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August 2009

I had been looking forward to the OCSG 'Scottish Summer' Meet on Loch Lomond, the largest fresh water lake by surface area in Great Britain (although not in the UK). The Group used to meet there regularly but had not done so since I joined in 2007. Loch Lomond is less than 2 hours' drive from my home, making this the shortest journey I've had to make to an OCSG meet. The Group planned to meet there over an English Bank Holiday weekend, with many members also taking Friday off work. Since Loch Lomond is such a large lake, I decided to book into the campsite for 7 nights, in the hope that this would give me time to explore most of it. In the event, I barely scratched the surface. The loch is 39 kilometres (24 miles) long and the campsite we were to use is about 11.5 kms north of the southern end, on the eastern shore.

The owners call their site "Cashel" but my OS map spells nearby features with a double "L" (Cashell Farm, Cashell Burn and Strathcashell), so I will use the OS spelling throughout. So Ca-shell rather than Cash-el. I thought it might be possible to sail to the northern end of the loch and back to the campsite the same day, a distance of about 55 kms (34 miles), but failed to achieve this. This was just one of a catalogue of failures that I experienced over the week, some goal-related and some equipment-related.

My reservation at the campsite was from Wednesday, 26 August to Wednesday, 2 September but there was nationwide heavy rain forecast for the 26th as the remnants of Hurricane Bill were due to hit the UK, so I decided to travel a day early, as I dislike having to pitch my tent in the pouring rain.

Tuesday evening (25 August) was fine and clear so it looked like a smart move and I managed to find a reasonable spot to pitch my tent. The Cashell Burn runs through the centre of the site and has burst its banks on numerous occasions in the recent past, flooding large areas. Most of the camping area at the site lies close to the burn or in a nearby low-lying area, which is also prone to flooding during periods of heavy rain, since it is poorly drained. The staff told me that they had only had four days without rain during the preceding 4 weeks, so much of the site was water-logged when I arrived and they were having to turn away any visitors who hadn't made reservations.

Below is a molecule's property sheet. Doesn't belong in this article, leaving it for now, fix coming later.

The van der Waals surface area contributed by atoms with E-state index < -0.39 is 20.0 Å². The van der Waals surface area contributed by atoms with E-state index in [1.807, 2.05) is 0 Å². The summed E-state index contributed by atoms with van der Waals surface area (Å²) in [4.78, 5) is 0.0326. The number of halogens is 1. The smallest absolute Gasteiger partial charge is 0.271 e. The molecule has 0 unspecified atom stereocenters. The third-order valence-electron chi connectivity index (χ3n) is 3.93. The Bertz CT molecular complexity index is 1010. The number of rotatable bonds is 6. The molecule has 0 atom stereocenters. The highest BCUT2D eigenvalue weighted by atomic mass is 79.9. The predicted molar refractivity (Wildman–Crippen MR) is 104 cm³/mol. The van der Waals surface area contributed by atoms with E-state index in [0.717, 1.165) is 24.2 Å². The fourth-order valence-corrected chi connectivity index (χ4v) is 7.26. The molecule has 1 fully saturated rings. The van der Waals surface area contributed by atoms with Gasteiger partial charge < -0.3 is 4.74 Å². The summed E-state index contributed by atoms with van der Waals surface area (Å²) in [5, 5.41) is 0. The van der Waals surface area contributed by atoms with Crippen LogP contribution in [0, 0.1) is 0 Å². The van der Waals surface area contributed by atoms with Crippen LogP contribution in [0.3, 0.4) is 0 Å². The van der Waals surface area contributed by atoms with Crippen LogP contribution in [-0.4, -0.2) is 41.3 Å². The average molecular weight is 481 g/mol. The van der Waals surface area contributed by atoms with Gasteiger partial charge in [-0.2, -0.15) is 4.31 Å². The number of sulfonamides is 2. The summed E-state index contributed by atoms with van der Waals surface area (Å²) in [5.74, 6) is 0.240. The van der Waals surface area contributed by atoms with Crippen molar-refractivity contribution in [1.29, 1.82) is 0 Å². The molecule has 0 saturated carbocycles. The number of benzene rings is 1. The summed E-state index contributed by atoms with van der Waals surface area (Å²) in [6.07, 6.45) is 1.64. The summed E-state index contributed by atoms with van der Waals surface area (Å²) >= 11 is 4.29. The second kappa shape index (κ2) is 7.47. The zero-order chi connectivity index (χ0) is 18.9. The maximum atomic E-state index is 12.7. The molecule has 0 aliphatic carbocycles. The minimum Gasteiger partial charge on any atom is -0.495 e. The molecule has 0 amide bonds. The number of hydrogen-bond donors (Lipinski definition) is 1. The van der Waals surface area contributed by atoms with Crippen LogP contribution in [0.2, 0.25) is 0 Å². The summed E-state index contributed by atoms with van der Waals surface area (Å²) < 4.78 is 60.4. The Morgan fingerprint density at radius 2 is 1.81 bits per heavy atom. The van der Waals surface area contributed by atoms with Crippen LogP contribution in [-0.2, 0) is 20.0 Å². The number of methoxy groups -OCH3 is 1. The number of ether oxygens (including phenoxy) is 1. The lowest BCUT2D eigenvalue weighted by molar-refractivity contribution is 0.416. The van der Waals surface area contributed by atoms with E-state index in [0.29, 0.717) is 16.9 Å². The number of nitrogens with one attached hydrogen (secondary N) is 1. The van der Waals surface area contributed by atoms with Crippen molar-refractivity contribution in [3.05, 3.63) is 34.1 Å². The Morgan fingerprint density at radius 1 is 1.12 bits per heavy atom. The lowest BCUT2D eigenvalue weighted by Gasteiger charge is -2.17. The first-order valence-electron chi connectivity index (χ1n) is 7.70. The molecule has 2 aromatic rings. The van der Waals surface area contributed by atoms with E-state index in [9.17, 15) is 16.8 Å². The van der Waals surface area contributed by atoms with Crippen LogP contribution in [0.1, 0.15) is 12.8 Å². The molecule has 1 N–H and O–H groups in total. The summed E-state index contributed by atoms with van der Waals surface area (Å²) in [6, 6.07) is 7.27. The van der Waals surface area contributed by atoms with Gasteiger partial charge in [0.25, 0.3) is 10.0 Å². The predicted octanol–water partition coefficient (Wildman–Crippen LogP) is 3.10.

The forecast was accurate for once and Wednesday, 26 was wet and windy. I assembled my Raptor by my tent in the morning and portaged it down to the beach at the northern end of the site. There is also a slipway south of the burn in the centre of the site, but I thought the beach would be easier to launch from and it was closer to where I was camped. The conditions seemed ideal to attempt a sail to the northern end of the loch. Changing into my Kokatat drysuit bought the first failure of the holiday: my neck-seal tore. It had lasted three years, which seems reasonable. Luckily it has a sewn-on hood, which kept rain and spray from entering. The wind was blowing hard from the west-north-west, making the launching beach a lee shore, but I managed to set off without assistance in the afternoon and had an exhilarating close-hauled sail north. I had the loch to myself and didn't spot any other craft on the water until I passed Inverbeg, by which time the wind had started to ease and a jet-skier kept me company for a while. I decided to turn back shortly after 5 p.m. by which time I was only just passing Rubha Mor and unfortunately the wind died as I approached Ptarmigan Lodge, so rather than a quick half-hour sail south I was left with a two-hour paddle back to Cashell. However, this allowed me to explore the eastern shore, which is private land (no vehicular access) down to the pier at Rowardennan.

Conditions on Thursday, 27 August were much more moderate and there were plenty of water- and jet-skiers out on the loch. I decided to start my exploration of the nearby islands and set off around the nearest, Inchlonaig. I stopped for lunch at a pleasant beach on the south of the island before continuing with my circumnavigation. I was looking for a jetty, which is marked on my OS map, in the next bay and almost missed it as it was two feet under water. This would have complicated commuting to the mainland for any inhabitants but the nearby house looked deserted. Having completed 1 circuits of Inchlonaig, I sailed across to Fraoch Eilean, a small island near Luss and thence to two even smaller islands to the east, Eilean na h-Aon Chraoibhe and Eilean Daraich. The latter was totally submerged, with only trees breaking the surface of the loch. Next I headed into the bay to the south of Camstraddan House and from there sailed down the narrow gap between the west side of Inchtavannach and the mainland. Someone had left their tent pitched on a small headland on Inchtavannach, adjacent to Stot Isle, that was now about a foot under water. Owners of boats that were moored in a nearby bay seemed quite unconcerned.

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